lifeblood: listlogs: 2010v12n026-news


ig-news-digest          friday, july 30 2010          volume 12 : number 026


today's subjects:
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  [ig-news] interview from huffington post  [sherlyn koo <sherlyn@pixelopoli]


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date: fri, 30 jul 2010 11:38:26 +1000
from: sherlyn koo <sherlyn@pixelopolis.com>
subject: [ig-news] interview from huffington post


hey folks,


here's an interview with both amy and emily, from the huffington post.  i
think it may be a radio transcript but i'm not sure.  it's online at
http://www.huffingtonpost.com/mike-ragogna/embrilliant-dreamsem-conv_b_663241.html.
you can also read the interview with kristian bush (not forwarded here)
there.


cheers,
sherlyn

- ---begin forwarded article---
mike ragogna
radio personality on solar-powered kruu-fm, music biz vet
posted: july 29, 2010 02:43 am
        
                
brilliant dreams: conversations with indigo girls and sugarland's kristian
bush
a conversation with indigo girls


mike ragogna: your new live album staring down the brilliant dream is
presented like a book. is it supposed to imply the album's like a journal?


emily saliers: well, it's supposed to be opened and held like a book. it
has chapters, 35 songs, and it's fabulous. in this day of ordering online,
it's really nice to hold something that's really beautiful in your hands,
listen to the music, and appreciate that part of it. they're songs that
were recorded from live shows between 2006 to 2009. brian speiser recorded
them, and amy and i went through a slew of them and decided we wanted to
put an album out. the tracks sounded so good that we decided well, let's
put out a double live album.


mr: how did you decide on the tracklist?


amy ray: for me, the criteria first was what sounded good because we were
listening for what felt good, what sounded good, and then after that, it
was kind of a lot of different criteria. if we had four different versions,
it was which one felt the best, or if we should put the band on it, or if
should we do it as a duo. there were so many choices to be made, and we
just had some priorities. the first priority was it had to feel good and be
sort of unique and special. then we just tried to kind of spread things out
amongst which record's songs came from because we wanted to represent
different records and different parts of our lives, and a career that had
happened over those three years of recording. the last live record we made
was 15 years ago, so we tried to often get songs that we had been doing
since that point live. we kind of whittled it down as we would get to 100,
and then get to 50, and then we ended up mixing about 37, picking from
that.


es: it was really a process of listening to the tracks. we did want to
find some more obscure songs or ones that were not, well, "closer to fine."
i was surprised that we even chose that one. but we chose that one because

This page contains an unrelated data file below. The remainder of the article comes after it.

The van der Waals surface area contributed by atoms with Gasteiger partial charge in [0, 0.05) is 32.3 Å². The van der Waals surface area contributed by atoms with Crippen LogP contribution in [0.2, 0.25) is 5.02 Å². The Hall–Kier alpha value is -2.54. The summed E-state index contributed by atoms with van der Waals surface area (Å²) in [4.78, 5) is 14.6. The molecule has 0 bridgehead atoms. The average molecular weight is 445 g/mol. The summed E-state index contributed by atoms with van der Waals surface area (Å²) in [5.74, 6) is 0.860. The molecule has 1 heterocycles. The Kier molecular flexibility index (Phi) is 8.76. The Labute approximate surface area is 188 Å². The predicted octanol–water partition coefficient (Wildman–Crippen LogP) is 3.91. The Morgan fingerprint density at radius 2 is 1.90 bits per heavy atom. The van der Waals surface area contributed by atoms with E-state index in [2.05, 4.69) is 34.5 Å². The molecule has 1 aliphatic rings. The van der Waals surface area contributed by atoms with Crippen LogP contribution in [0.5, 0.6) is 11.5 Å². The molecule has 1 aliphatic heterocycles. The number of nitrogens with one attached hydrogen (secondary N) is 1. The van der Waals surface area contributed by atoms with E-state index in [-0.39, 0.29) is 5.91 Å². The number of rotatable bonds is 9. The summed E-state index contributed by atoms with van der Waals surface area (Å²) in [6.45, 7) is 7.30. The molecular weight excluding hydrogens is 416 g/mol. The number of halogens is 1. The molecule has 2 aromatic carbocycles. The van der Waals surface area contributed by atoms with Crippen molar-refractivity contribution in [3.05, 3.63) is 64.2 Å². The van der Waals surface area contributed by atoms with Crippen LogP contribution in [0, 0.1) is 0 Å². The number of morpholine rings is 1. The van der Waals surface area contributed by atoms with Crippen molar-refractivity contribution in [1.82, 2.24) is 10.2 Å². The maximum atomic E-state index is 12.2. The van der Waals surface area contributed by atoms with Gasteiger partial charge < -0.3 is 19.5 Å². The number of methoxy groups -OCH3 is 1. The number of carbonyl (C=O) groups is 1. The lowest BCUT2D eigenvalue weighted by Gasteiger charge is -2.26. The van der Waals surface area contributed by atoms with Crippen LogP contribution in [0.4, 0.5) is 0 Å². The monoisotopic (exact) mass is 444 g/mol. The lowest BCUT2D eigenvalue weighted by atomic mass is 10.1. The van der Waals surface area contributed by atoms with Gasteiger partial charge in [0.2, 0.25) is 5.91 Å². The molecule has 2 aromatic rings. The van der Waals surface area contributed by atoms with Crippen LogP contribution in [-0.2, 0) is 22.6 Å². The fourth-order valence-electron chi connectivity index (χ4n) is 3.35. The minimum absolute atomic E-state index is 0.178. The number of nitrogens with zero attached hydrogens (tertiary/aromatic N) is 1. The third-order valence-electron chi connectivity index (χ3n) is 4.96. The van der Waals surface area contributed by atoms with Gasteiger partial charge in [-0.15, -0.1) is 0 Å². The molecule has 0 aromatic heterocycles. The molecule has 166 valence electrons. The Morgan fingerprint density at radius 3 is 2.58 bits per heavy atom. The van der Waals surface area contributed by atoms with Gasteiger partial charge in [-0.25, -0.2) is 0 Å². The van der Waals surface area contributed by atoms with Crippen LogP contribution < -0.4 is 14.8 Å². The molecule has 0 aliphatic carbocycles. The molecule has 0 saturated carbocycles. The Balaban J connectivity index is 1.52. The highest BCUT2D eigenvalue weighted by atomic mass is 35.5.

jill hennessy and michelle malone sang with us on that one. michelle was an
old friend. we have known her forever and she's a great artist. jill
hennessy we had just met a couple of days before. i knew she was an
actress, but didn't know she was a singer. so, that just captured a very
special moment. we didn't go in to it having any preconceived thoughts
about what tracks would happen. we just knew we had some special moments
that probably were going to be go to songs like "don't think twice" that we
sang with brandi carlile. she is one of our favorite artists, and then
"wild horses" we sang with michelle malone. we've been doing that song for
close to two decades with her, so those were just special songs. we wanted
to get a good number of band songs on the record. it was a very special
band.


mr: i was lucky enough to interview brandi for huffington post a while
back. what a great artist.


ar: she's a great artist. she really is. and another favorite for us is
justin vernon from the band bon iver. we are a huge fan, and we just took a
shot in the dark and said, "do you want to come play a few shows?" and it
turned out that he was a big fan and he wanted to. so, we did about a week
of shows, and they were really fun. we got to watch him play and see how he
does his thing. we played for about a week with justin opening for us, and
i got to talk to him about recording and see how he does his thing. for me
and emily, those are the things that kind of energize us and keep us going.
lilith fair was also another great time for us.


mr: are there any concerts that you remember to this day as being
unusually outstanding?


es: many. maybe too many to mention. the great thing about putting this
live record together is that it allowed us to revisit many of those live
concerts together. amy and i poured over countless songs and concerts and
picked certain ones that not only were recordings that came out great, but
that really captured what happened that night. on all of those songs, we
actually listed the places where they were and our memories of that night.